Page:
News & Politics

We Answered Your Five Hottest Questions About DC’s “Hot Mix”

Washington's sticky solution to icy roads.

Image by Pgiam, via Getty Images.

Snow might finally be on its way to the District tonight, and the city deployed a “hot mix” to keep the roads from getting too icy. 

Temperatures are expected to dip below freezing Tuesday night and early Wednesday morning, and overnight wind chills could bottom out in the high 20s. On Monday night, city government snow teams sprayed a solution across roadways in advance of the predicted precipitation.

So what is “hot mix”?

It’s a concoction of beet juice and brine that can lower the freezing point of water to below 0 degrees Fahrenheit. Although temperatures aren’t going to fall that low tonight, it could be crucial to keeping roads from icing over if it got especially frigid. 

Its roots go back to 1990s Hungary, where a scientist working in a sugar beet processing plant recognized that runoff from the factory kept a nearby pond wet while another froze over.

Why not just use salt?

Rock salt sounds like a more familiar deicing agent, but can only prevent freezing at temperatures down to 15 degrees Fahrenheit. It could also harm wildlife if too much runs off into nearby vegetation or freshwater habitat. 

Hot mix’s lower salt concentration works in tandem with beet sugars to create a colder freezing point and stickier consistency, which bonds salt from the brine to the road for maximum effect.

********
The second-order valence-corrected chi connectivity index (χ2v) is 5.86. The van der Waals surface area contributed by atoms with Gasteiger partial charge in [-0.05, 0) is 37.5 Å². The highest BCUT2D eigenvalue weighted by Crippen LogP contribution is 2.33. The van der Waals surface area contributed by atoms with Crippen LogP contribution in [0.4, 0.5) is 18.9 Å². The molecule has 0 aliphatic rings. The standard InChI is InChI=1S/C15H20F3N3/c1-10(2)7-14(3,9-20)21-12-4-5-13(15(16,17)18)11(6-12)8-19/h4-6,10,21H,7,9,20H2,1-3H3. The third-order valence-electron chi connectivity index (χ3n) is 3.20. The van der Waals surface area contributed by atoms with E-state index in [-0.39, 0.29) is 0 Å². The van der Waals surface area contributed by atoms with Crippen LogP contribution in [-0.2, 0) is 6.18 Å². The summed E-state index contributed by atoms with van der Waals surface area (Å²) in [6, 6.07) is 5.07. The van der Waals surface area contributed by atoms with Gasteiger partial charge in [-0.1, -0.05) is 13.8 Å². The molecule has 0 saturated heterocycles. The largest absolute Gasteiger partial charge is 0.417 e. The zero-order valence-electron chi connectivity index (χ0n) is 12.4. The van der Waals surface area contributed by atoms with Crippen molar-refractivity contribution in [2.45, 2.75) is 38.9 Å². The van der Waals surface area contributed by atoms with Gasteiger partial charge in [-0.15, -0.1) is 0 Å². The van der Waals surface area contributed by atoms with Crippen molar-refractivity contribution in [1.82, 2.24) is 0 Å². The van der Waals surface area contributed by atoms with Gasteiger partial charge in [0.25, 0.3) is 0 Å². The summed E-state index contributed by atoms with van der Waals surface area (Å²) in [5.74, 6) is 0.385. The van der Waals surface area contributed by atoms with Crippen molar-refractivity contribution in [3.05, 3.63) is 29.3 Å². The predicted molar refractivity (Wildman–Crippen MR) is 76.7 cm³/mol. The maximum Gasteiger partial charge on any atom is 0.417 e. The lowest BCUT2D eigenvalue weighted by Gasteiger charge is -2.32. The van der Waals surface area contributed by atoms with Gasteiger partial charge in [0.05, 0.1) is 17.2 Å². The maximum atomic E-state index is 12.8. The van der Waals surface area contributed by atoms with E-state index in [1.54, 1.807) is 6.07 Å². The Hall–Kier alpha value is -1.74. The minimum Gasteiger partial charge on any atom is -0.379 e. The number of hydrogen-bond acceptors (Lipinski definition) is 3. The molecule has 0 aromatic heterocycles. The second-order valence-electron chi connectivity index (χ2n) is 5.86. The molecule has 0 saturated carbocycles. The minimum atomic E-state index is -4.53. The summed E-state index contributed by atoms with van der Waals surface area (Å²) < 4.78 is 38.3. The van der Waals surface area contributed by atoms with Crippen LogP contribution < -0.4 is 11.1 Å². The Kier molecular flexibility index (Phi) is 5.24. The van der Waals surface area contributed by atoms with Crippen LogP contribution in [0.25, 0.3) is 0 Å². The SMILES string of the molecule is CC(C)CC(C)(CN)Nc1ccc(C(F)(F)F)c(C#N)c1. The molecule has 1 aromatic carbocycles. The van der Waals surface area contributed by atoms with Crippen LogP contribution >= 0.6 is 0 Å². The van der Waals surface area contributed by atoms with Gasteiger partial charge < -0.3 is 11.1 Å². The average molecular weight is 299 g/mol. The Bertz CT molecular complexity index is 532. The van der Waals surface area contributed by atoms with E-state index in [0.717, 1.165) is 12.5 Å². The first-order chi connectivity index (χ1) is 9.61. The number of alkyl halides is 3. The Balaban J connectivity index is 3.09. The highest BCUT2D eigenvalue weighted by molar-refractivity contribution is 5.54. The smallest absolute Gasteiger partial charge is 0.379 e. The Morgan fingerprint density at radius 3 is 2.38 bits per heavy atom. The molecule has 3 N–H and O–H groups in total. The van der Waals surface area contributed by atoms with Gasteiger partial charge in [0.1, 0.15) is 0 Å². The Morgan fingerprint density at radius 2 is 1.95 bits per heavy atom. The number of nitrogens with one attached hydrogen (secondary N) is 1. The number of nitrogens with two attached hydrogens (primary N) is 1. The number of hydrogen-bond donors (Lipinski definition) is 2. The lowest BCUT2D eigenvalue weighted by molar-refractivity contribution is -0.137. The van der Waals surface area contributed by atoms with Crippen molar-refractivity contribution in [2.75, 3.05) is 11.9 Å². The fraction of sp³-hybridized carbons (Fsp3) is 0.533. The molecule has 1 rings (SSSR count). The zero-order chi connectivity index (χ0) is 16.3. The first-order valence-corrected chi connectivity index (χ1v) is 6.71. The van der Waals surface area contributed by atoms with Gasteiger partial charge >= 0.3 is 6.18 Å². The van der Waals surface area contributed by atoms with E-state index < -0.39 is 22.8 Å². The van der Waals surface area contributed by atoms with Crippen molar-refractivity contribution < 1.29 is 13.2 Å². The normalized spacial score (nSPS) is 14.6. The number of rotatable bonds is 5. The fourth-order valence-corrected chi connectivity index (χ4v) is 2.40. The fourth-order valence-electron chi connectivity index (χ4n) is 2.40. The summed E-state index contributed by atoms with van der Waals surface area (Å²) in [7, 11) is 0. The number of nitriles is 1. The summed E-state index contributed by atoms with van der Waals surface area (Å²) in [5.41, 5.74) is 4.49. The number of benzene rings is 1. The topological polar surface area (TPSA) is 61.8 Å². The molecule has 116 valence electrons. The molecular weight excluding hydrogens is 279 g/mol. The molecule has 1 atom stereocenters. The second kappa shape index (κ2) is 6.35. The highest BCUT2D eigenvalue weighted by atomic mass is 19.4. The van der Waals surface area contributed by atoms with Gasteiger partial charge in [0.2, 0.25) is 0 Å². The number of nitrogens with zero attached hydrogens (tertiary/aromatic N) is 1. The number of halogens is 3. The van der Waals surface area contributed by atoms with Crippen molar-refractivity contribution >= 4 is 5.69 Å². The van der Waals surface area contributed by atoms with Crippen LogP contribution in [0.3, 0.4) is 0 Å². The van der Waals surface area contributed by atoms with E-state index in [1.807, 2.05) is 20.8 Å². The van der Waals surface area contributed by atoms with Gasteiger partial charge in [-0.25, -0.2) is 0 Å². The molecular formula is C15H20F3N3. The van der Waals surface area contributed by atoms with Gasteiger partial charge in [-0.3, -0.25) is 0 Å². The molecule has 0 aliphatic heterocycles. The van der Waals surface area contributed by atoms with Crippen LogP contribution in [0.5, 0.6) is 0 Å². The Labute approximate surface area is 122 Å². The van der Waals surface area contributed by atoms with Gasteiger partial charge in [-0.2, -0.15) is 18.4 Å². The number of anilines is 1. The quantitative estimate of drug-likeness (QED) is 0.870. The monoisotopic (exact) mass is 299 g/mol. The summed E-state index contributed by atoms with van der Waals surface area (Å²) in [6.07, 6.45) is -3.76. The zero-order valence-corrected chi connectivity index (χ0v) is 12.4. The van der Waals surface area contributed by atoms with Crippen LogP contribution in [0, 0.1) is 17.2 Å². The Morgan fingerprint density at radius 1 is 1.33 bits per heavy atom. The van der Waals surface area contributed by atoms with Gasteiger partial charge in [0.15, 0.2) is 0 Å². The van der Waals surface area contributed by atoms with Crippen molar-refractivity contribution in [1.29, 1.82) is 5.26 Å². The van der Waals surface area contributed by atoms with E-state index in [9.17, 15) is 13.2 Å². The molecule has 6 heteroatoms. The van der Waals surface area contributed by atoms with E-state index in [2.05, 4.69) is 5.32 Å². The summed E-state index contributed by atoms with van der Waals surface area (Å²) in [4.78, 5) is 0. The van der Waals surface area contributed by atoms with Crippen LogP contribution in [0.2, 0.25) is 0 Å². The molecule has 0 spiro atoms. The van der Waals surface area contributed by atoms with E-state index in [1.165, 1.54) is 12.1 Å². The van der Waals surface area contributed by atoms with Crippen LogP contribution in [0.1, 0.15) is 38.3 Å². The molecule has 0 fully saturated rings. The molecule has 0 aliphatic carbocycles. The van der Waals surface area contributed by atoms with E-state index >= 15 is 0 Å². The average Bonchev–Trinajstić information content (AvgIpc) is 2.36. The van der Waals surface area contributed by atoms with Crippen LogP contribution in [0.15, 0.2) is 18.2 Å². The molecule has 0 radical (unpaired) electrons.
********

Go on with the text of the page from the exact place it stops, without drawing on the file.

Who else is using it?

This won’t be our first “hot mix” winter and DC isn’t the only one that uses a beet and brine solution. Cities from Kansas to Colorado have turned to the root vegetable, as are Canadians to the north. 

Will it stain?

Beets are well-known for their bright red hue, which does have the potential to stick around momentarily in some places. That’s led some places opt for white beets to avoid any chance of color.

Won’t it smell?

Beets and brine do come with an odor. Some liken it to caramel or Tootsie rolls, while others have drawn comparisons to stale coffee. But even the biggest borscht fans are going to want to pass on a taste once it hits asphalt.

Zach Bright

Zach joined Washingtonian in October 2021. In the past, he’s written for The Colorado Sun, The Nevada Independent and SRQ Magazine.

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